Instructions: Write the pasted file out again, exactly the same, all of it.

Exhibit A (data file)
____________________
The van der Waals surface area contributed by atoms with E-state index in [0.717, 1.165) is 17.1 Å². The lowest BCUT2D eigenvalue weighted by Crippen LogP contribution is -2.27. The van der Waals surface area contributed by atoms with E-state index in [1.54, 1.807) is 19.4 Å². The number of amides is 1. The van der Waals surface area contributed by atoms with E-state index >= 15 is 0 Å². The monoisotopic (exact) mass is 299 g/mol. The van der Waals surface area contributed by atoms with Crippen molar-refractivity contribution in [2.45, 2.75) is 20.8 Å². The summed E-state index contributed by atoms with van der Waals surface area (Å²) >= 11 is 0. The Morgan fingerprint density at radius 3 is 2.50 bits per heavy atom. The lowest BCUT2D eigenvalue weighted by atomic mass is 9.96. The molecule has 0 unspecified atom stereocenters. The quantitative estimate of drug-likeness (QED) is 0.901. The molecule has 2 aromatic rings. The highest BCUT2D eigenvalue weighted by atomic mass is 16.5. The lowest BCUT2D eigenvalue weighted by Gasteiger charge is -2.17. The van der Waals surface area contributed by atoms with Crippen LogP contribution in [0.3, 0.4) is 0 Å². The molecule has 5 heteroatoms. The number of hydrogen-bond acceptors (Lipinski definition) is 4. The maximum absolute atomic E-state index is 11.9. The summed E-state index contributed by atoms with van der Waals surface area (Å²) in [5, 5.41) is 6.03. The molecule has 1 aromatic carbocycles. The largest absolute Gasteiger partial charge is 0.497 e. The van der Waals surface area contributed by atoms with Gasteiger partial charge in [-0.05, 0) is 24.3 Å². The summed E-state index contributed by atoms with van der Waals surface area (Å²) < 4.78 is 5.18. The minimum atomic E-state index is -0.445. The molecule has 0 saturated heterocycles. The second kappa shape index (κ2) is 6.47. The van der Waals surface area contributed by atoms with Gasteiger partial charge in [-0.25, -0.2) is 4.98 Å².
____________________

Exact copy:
The van der Waals surface area contributed by atoms with E-state index in [0.717, 1.165) is 17.1 Å². The lowest BCUT2D eigenvalue weighted by Crippen LogP contribution is -2.27. The van der Waals surface area contributed by atoms with E-state index in [1.54, 1.807) is 19.4 Å². The number of amides is 1. The van der Waals surface area contributed by atoms with E-state index >= 15 is 0 Å². The monoisotopic (exact) mass is 299 g/mol. The van der Waals surface area contributed by atoms with Crippen molar-refractivity contribution in [2.45, 2.75) is 20.8 Å². The summed E-state index contributed by atoms with van der Waals surface area (Å²) >= 11 is 0. The Morgan fingerprint density at radius 3 is 2.50 bits per heavy atom. The lowest BCUT2D eigenvalue weighted by atomic mass is 9.96. The molecule has 0 unspecified atom stereocenters. The quantitative estimate of drug-likeness (QED) is 0.901. The molecule has 2 aromatic rings. The highest BCUT2D eigenvalue weighted by atomic mass is 16.5. The lowest BCUT2D eigenvalue weighted by Gasteiger charge is -2.17. The van der Waals surface area contributed by atoms with Crippen LogP contribution in [0.3, 0.4) is 0 Å². The molecule has 5 heteroatoms. The number of hydrogen-bond acceptors (Lipinski definition) is 4. The maximum absolute atomic E-state index is 11.9. The summed E-state index contributed by atoms with van der Waals surface area (Å²) in [5, 5.41) is 6.03. The molecule has 1 aromatic carbocycles. The largest absolute Gasteiger partial charge is 0.497 e. The van der Waals surface area contributed by atoms with Gasteiger partial charge in [-0.05, 0) is 24.3 Å². The summed E-state index contributed by atoms with van der Waals surface area (Å²) < 4.78 is 5.18. The minimum atomic E-state index is -0.445. The molecule has 0 saturated heterocycles. The second kappa shape index (κ2) is 6.47. The van der Waals surface area contributed by atoms with Gasteiger partial charge in [-0.25, -0.2) is 4.98 Å².